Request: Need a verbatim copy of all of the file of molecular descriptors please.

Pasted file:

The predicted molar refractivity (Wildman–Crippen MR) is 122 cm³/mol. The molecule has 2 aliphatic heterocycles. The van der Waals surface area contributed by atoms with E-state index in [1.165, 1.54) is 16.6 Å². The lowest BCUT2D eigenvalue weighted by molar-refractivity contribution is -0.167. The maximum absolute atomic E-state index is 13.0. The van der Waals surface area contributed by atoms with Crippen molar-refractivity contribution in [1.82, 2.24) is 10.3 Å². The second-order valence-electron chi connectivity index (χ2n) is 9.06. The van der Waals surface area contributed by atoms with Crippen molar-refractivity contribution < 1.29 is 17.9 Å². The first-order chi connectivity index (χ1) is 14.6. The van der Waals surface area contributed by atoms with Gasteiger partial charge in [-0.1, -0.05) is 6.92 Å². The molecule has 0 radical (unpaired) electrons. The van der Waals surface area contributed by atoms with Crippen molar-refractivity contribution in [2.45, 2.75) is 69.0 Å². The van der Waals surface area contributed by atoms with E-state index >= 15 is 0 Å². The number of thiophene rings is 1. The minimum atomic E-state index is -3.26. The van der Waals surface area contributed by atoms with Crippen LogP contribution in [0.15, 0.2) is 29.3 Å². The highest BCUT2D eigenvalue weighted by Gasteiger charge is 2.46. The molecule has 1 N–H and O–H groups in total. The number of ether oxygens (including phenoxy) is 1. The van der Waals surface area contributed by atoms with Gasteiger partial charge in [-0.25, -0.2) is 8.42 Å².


The predicted molar refractivity (Wildman–Crippen MR) is 122 cm³/mol. The molecule has 2 aliphatic heterocycles. The van der Waals surface area contributed by atoms with E-state index in [1.165, 1.54) is 16.6 Å². The lowest BCUT2D eigenvalue weighted by molar-refractivity contribution is -0.167. The maximum absolute atomic E-state index is 13.0. The van der Waals surface area contributed by atoms with Crippen molar-refractivity contribution in [1.82, 2.24) is 10.3 Å². The second-order valence-electron chi connectivity index (χ2n) is 9.06. The van der Waals surface area contributed by atoms with Crippen molar-refractivity contribution < 1.29 is 17.9 Å². The first-order chi connectivity index (χ1) is 14.6. The van der Waals surface area contributed by atoms with Gasteiger partial charge in [-0.1, -0.05) is 6.92 Å². The molecule has 0 radical (unpaired) electrons. The van der Waals surface area contributed by atoms with Crippen molar-refractivity contribution in [2.45, 2.75) is 69.0 Å². The van der Waals surface area contributed by atoms with E-state index >= 15 is 0 Å². The number of thiophene rings is 1. The minimum atomic E-state index is -3.26. The van der Waals surface area contributed by atoms with Crippen LogP contribution in [0.15, 0.2) is 29.3 Å². The highest BCUT2D eigenvalue weighted by Gasteiger charge is 2.46. The molecule has 1 N–H and O–H groups in total. The number of ether oxygens (including phenoxy) is 1. The van der Waals surface area contributed by atoms with Gasteiger partial charge in [-0.25, -0.2) is 8.42 Å².